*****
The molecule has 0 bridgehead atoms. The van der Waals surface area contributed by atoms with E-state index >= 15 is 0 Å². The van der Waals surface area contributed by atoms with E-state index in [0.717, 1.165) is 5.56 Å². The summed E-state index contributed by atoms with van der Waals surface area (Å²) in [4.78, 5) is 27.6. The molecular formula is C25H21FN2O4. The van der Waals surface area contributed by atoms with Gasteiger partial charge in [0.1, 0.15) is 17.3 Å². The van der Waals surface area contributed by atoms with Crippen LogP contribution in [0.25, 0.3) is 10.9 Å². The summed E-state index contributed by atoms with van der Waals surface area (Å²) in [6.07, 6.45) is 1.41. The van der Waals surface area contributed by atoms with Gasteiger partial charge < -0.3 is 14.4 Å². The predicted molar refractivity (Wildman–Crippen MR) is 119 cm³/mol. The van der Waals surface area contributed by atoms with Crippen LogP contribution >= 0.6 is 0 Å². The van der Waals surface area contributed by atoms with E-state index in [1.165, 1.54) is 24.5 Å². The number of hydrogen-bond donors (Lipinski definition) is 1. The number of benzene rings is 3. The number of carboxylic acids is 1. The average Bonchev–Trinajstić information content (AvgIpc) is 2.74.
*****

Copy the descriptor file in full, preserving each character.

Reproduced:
The molecule has 0 bridgehead atoms. The van der Waals surface area contributed by atoms with E-state index >= 15 is 0 Å². The van der Waals surface area contributed by atoms with E-state index in [0.717, 1.165) is 5.56 Å². The summed E-state index contributed by atoms with van der Waals surface area (Å²) in [4.78, 5) is 27.6. The molecular formula is C25H21FN2O4. The van der Waals surface area contributed by atoms with Gasteiger partial charge in [0.1, 0.15) is 17.3 Å². The van der Waals surface area contributed by atoms with Crippen LogP contribution in [0.25, 0.3) is 10.9 Å². The summed E-state index contributed by atoms with van der Waals surface area (Å²) in [6.07, 6.45) is 1.41. The van der Waals surface area contributed by atoms with Gasteiger partial charge < -0.3 is 14.4 Å². The predicted molar refractivity (Wildman–Crippen MR) is 119 cm³/mol. The van der Waals surface area contributed by atoms with Crippen LogP contribution >= 0.6 is 0 Å². The van der Waals surface area contributed by atoms with E-state index in [1.165, 1.54) is 24.5 Å². The number of hydrogen-bond donors (Lipinski definition) is 1. The number of benzene rings is 3. The number of carboxylic acids is 1. The average Bonchev–Trinajstić information content (AvgIpc) is 2.74.